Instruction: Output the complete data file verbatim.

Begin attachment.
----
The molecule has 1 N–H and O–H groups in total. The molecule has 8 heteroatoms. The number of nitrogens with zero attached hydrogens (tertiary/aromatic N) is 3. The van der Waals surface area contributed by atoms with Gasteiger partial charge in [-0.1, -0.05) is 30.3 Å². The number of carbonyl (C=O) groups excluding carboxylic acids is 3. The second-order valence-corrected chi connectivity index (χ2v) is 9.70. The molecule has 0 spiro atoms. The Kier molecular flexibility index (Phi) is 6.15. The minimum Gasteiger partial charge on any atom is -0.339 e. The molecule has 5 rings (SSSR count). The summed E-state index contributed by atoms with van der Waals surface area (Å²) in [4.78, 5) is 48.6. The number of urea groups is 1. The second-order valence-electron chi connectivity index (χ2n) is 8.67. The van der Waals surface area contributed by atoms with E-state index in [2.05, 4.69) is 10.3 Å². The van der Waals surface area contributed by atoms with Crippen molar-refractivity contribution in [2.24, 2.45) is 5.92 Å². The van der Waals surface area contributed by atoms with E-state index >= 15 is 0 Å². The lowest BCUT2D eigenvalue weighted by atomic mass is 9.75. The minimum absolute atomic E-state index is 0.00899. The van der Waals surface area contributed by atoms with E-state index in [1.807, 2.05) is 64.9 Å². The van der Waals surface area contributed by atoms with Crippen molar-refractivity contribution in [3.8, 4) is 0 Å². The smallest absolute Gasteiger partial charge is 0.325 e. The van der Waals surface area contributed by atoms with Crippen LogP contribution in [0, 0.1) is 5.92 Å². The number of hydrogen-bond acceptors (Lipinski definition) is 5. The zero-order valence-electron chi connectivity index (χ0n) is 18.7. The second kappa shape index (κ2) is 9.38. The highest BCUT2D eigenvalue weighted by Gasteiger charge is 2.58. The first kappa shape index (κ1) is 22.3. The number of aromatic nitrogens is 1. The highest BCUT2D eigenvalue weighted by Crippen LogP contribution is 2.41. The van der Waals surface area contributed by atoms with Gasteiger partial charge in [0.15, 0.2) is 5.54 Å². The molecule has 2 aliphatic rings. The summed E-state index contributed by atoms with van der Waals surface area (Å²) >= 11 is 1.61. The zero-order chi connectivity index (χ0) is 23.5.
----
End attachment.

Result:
The molecule has 1 N–H and O–H groups in total. The molecule has 8 heteroatoms. The number of nitrogens with zero attached hydrogens (tertiary/aromatic N) is 3. The van der Waals surface area contributed by atoms with Gasteiger partial charge in [-0.1, -0.05) is 30.3 Å². The number of carbonyl (C=O) groups excluding carboxylic acids is 3. The second-order valence-corrected chi connectivity index (χ2v) is 9.70. The molecule has 0 spiro atoms. The Kier molecular flexibility index (Phi) is 6.15. The minimum Gasteiger partial charge on any atom is -0.339 e. The molecule has 5 rings (SSSR count). The summed E-state index contributed by atoms with van der Waals surface area (Å²) in [4.78, 5) is 48.6. The number of urea groups is 1. The second-order valence-electron chi connectivity index (χ2n) is 8.67. The van der Waals surface area contributed by atoms with E-state index in [2.05, 4.69) is 10.3 Å². The van der Waals surface area contributed by atoms with Crippen molar-refractivity contribution in [2.24, 2.45) is 5.92 Å². The van der Waals surface area contributed by atoms with E-state index >= 15 is 0 Å². The lowest BCUT2D eigenvalue weighted by atomic mass is 9.75. The minimum absolute atomic E-state index is 0.00899. The van der Waals surface area contributed by atoms with E-state index in [1.807, 2.05) is 64.9 Å². The van der Waals surface area contributed by atoms with Crippen molar-refractivity contribution in [3.8, 4) is 0 Å². The smallest absolute Gasteiger partial charge is 0.325 e. The van der Waals surface area contributed by atoms with Crippen LogP contribution in [0, 0.1) is 5.92 Å². The number of hydrogen-bond acceptors (Lipinski definition) is 5. The zero-order valence-electron chi connectivity index (χ0n) is 18.7. The second kappa shape index (κ2) is 9.38. The highest BCUT2D eigenvalue weighted by Gasteiger charge is 2.58. The first kappa shape index (κ1) is 22.3. The number of aromatic nitrogens is 1. The highest BCUT2D eigenvalue weighted by Crippen LogP contribution is 2.41. The van der Waals surface area contributed by atoms with Gasteiger partial charge in [0.15, 0.2) is 5.54 Å². The molecule has 2 aliphatic rings. The summed E-state index contributed by atoms with van der Waals surface area (Å²) >= 11 is 1.61. The zero-order chi connectivity index (χ0) is 23.5.